by Jacob Schor, ND, FABNO
A study published in August 2007 in which 168 volunteers drank a daily glass of blueberry/apple juice for a month found that plasma quercetin, ascorbic acid, and trolox equivalent antioxidant capacity (TEAC) were significantly increased. The researchers reported a 20% protection (P<0.01) against ex vivo hydrogen peroxide-provoked oxidative DNA damage.2
by Peter Bongiorno, ND, LAc
A randomized, double-blind placebo-controlled trial of women with major depressive disorder showed that creatine enhanced the effect of a selective serotonin reuptake inhibitor.
by Walter Crinnion, ND
Data from 6,153 US residents over the age of 40 were used in the study to look for an association between blood lead levels and gout attacks. The researchers tracked of the amount of purine-containing foods participants consumed. The study accounted for confounding factors that might affect gout risk.
by Karolyn A. Gazella
This year's international conference of the Society for Integrative Oncology (SIO) was hosted by the University of New Mexico School of Medicine and held on October 8-10 in Albuquerque, NM. This is the 9th year the SIO held its annual conference and this year the focus was on patient-centered care with a special emphasis on eliminating social, cultural, and economic barriers to cancer care.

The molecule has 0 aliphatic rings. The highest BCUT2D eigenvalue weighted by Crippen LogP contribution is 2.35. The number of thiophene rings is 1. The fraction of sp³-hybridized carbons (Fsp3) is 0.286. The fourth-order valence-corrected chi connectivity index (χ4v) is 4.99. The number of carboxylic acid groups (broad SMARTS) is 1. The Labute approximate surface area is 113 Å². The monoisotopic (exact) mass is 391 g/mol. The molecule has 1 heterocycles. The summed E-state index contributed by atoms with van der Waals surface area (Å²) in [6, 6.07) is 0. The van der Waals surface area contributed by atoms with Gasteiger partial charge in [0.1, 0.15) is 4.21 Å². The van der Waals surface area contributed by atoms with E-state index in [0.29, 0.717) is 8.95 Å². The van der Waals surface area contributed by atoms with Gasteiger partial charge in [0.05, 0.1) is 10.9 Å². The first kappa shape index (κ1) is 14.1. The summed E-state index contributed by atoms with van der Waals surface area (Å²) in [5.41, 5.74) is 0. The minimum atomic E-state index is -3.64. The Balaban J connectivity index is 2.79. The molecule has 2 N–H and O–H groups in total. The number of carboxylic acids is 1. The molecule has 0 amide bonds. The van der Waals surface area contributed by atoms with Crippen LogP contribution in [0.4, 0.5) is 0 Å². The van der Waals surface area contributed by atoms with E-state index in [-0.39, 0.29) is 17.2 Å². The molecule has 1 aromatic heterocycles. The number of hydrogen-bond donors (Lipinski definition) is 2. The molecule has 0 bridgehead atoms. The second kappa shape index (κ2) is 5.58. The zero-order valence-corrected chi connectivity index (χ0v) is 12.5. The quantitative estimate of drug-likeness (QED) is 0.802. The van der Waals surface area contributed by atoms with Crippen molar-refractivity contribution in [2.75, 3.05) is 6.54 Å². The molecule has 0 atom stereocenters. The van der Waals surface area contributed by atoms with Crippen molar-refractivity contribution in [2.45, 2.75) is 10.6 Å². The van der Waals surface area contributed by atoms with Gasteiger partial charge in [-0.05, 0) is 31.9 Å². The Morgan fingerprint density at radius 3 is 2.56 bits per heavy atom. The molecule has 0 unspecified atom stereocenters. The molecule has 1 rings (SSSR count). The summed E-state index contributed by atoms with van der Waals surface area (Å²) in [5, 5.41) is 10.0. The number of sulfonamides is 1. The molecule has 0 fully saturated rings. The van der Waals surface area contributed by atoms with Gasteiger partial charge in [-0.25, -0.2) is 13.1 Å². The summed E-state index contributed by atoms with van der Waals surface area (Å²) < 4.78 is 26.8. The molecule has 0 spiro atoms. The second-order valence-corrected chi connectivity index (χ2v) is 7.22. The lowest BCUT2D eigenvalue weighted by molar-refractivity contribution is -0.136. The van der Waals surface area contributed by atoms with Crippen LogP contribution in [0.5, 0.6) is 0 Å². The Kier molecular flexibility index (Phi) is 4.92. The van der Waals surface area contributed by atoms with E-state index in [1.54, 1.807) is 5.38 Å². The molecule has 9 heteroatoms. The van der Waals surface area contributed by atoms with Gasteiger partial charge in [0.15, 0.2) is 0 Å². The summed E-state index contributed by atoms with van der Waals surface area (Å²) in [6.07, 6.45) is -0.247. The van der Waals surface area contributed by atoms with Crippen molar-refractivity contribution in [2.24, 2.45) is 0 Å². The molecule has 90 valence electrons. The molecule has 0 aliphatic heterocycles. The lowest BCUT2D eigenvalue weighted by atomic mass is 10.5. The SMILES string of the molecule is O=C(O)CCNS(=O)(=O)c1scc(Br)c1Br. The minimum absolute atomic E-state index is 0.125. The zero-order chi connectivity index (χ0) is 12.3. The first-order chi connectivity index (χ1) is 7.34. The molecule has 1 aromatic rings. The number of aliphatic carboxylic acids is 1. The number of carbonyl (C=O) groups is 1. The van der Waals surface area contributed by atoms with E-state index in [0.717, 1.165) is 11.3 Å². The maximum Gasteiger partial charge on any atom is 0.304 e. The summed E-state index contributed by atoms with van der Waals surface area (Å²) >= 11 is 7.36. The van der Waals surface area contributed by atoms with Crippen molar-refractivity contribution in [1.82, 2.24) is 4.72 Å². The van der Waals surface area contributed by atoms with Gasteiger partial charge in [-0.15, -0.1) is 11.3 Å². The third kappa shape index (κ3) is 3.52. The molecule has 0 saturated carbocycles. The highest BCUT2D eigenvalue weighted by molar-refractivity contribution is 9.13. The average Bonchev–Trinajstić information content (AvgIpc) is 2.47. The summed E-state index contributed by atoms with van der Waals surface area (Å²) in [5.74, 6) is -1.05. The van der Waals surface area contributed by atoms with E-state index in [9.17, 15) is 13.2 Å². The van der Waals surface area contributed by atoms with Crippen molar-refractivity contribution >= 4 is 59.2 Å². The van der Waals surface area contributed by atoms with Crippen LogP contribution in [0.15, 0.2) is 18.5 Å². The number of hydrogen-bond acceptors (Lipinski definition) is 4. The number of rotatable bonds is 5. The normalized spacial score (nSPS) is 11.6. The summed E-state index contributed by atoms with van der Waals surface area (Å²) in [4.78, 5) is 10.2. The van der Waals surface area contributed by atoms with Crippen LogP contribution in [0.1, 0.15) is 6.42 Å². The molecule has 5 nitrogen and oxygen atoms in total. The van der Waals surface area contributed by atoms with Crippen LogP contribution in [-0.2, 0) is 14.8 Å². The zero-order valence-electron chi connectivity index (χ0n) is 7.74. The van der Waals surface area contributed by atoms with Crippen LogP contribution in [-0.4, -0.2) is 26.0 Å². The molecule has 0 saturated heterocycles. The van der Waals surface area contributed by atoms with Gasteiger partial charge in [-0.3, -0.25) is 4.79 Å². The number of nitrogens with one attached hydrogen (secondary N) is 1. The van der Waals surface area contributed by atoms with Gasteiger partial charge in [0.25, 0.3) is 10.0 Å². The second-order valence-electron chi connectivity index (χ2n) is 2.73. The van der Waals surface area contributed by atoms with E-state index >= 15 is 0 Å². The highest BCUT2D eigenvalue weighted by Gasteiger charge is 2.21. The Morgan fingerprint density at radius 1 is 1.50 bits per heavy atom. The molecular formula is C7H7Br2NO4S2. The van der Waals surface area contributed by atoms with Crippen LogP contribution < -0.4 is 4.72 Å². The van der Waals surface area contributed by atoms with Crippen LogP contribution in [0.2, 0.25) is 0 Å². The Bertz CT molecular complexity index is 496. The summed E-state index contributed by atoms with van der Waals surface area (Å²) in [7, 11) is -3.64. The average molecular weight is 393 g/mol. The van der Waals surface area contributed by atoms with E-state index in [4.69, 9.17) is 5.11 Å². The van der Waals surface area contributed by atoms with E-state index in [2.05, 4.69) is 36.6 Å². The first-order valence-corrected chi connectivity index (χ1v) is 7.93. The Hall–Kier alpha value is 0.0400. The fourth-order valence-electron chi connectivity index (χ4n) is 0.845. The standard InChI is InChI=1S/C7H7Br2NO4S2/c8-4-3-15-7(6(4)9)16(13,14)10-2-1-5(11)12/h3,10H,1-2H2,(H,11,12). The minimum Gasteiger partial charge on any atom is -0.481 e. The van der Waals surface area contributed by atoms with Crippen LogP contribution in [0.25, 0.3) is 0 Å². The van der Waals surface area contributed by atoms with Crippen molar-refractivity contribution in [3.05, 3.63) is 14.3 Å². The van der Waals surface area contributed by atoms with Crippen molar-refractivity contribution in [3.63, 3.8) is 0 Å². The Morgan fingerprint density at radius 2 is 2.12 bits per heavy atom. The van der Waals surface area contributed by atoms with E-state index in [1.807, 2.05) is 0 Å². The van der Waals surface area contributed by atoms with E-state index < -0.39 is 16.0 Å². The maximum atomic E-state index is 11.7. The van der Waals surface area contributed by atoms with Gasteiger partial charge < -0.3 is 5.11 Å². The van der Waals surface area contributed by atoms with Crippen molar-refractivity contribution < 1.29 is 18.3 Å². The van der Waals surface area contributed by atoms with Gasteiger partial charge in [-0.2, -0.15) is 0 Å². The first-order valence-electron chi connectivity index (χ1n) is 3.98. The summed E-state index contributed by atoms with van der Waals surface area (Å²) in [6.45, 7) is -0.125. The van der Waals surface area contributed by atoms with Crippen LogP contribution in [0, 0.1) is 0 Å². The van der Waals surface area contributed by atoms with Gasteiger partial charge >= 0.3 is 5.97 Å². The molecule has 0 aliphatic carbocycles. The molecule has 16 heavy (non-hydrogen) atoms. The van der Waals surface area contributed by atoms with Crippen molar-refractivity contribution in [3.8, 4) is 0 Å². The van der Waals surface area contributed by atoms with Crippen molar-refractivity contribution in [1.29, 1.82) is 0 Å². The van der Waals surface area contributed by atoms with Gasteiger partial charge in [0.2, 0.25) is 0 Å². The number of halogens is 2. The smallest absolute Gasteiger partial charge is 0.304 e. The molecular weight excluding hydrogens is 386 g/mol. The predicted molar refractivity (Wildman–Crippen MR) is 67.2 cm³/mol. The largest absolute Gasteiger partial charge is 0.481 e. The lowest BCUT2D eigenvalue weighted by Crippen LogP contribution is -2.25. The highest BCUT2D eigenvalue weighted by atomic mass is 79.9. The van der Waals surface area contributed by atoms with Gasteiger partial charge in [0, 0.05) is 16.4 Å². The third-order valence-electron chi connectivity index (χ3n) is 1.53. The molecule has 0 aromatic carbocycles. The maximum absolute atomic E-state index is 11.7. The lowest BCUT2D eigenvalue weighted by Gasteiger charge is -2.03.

by Tina Kaczor, ND, FABNO
Isoflavones from soy have both estrogenic and antiestrogenic action, and in vitro and animal studies have shown possible interference with hormone blockade agents used in breast cancer aftercare. Epidemiological data, however, suggests that soy consumption is not associated with increased risk in any population of women with a history of breast cancer. Further, there appears to be a linear relationship between decreased risk of recurrence and/or mortality and increasing soy consumption.